1. Lawns purify air and improve air quality.
Turf grasses in the United States annually cleanse the air of an estimated 12 million tons of dust and dirt, along with many common impurities such as carbon dioxide. Once grass blades capture air-borne impurities, dew and precipitation help move them into the root zone, where dust and dirt return to the soil and soil microbes help break pollutants down.
2. Lawns trap and store carbon that might otherwise contribute to global warming.
U.S. lawns capture about 5% of the carbon dioxide from the atmosphere each year. A healthy, average-size U.S. lawn (about 5,000 square feet) collects and stores up to 150 pounds of carbon per year. Grass clippings left to decompose on lawns improves their carbon-storing capacity, giving U.S. lawns the potential to store the equivalent of 37 billion pounds of carbon per year.
3. Lawns generate significant amounts of life-supporting oxygen.
A 50-square-foot lawn — just 2,500 square feet — produces enough oxygen to meet the daily oxygen needs of four people. That benefit adds up quickly. University of Maryland researchers estimated the state’s 1.15 million acres of managed turf grasses in 2005 generated enough oxygen for 80 million people.
4. Lawn’s cool themselves and their surroundings, reducing home cooling needs.
Lawns offset 50% of solar heat through cooling evaporation. On sunny days, surface air temperatures over lawns stay 10° to 14° Fahrenheit cooler than over asphalt or concrete. Cooler air temperatures directly impact cooling needs of surrounding homes.
In contrast, surface temperatures of artificial turf can measure 37° Fahrenheit higher than asphalt, and more than 86° Fahrenheit higher than natural grass under the same conditions. Eight average natural front lawns have an estimated cooling impact equal to 70 tons of air conditioning.
5. Lawns purify rainwater and improve groundwater quality.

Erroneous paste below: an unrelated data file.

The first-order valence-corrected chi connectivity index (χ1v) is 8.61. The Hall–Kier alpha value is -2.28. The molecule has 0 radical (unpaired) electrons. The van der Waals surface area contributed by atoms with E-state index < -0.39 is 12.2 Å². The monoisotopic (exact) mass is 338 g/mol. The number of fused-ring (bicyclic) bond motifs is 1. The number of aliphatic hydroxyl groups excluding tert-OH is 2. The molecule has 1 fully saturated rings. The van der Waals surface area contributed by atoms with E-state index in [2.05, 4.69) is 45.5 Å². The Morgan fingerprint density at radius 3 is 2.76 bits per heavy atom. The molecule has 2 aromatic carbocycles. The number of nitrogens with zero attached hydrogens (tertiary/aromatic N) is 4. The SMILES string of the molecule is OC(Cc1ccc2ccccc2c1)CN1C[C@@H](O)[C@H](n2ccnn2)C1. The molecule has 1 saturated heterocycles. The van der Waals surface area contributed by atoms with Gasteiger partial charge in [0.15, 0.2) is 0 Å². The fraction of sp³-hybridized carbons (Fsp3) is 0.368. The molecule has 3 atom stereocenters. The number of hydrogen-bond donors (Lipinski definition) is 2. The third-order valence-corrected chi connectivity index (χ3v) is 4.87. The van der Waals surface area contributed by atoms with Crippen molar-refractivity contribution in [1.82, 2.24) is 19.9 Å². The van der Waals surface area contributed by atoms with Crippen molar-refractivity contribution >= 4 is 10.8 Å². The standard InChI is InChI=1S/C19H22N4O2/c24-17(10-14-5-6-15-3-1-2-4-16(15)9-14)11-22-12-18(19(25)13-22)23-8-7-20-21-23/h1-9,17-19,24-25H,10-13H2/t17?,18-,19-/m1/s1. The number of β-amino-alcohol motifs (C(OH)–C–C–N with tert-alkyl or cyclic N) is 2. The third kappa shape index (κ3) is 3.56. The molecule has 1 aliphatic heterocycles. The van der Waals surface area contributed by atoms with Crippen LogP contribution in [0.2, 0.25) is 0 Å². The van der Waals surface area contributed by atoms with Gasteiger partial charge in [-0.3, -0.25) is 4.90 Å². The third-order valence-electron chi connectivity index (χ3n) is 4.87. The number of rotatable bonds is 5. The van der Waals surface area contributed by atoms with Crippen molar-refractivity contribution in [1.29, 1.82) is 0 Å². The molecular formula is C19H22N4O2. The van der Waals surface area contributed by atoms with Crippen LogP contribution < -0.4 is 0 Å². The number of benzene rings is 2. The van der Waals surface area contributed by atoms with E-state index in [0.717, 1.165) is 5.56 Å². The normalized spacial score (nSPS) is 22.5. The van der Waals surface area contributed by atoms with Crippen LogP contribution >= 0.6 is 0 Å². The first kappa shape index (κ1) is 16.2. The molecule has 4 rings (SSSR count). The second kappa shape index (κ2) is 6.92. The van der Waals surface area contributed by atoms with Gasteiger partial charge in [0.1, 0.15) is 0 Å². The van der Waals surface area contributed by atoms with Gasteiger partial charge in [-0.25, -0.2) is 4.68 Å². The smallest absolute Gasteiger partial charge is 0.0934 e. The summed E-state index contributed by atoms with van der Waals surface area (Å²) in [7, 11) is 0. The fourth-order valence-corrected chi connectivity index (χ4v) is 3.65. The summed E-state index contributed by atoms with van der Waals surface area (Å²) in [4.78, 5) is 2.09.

Turf grasses and the soil microbes that exist with them reduce environmental contamination by purifying water and breaking down pollutants as they move through the root zone. Pollutants in the atmosphere can make rainfall so acidic it damages the environment. However, filtering rain water through a healthy lawn can reduce its acidity to one-tenth its original, unfiltered state. This improves the quality of groundwater and reduces contamination of bodies of water, such as rivers and lakes.
6. Natural turf reduces runoff and helps recharge underground aquifers.
Healthy, established lawns slow the flow of storm water, allowing it to be absorbed into the ground, filtered and returned to aquifers instead of flowing into storm sewers.4 Dense, healthy lawn grasses allow 15 times less runoff than thin, unhealthy lawns, and lush turf is six times more effective in absorbing rain than a field of wheat, know for erosion control.
7. Turf grasses reduce soil erosion caused by water and wind.
Extensive root systems on turf grasses lock soil in place and protect it from loss by wind and water. An estimated 90% of a grass plant’s weight is in its roots, with up to 300 miles of erosion-controlling roots on a single grass plant under optimal conditions. Soil-retaining grass shoots of maintained turf ranges from 30 million to more than 8 billion per acre. Gardens and other natural, non-grass areas can experience more than 600 times the water erosion of natural lawns.
8. Natural lawns and lawn clippings increase beneficial soil activity, recondition soil and improve soil quality.
Lawn clippings left to naturally decompose provide nutrients and lead to other benefits. Over the course of a growing season, clippings from a healthy, 1,000-square-foot Kentucky bluegrass lawn equate to about three lawn fertilizer applications. Overtime, natural lawn processes increase activity of beneficial microorganisms in soils, build dark organic matter and improve soil condition and quality.
9. Natural turf provides a safe, resilient, clean surface for recreation.
Natural turf grasses offer soft, cushioned and cool playing surfaces that cause fewer abrasions, injuries and infections, and allow for surer footing than synthetic alternatives. Artificial turf can need irrigation to reduce high surface temperatures to safe recreational levels. In addition, synthetic turf playing fields require chemical disinfection, but soil bacteria naturally sanitize living turf.
10. Natural turf grasses absorb sound and reduce noise pollution.
The soft, noise-absorbing surface of grass plants can reduce noise levels in all types of settings, including your home lawn. Turf grasses planted as noise barriers can reduce noise by up to 10 decibels. Turf grasses on highway barrier embankments reduce traffic noise by up to 200% over concrete.
Nuleaf Lawn Care is here to help you create a lawn that contributes to the ten benefits above. We truly are improving Northern Virginia and our Planet one lawn at a time.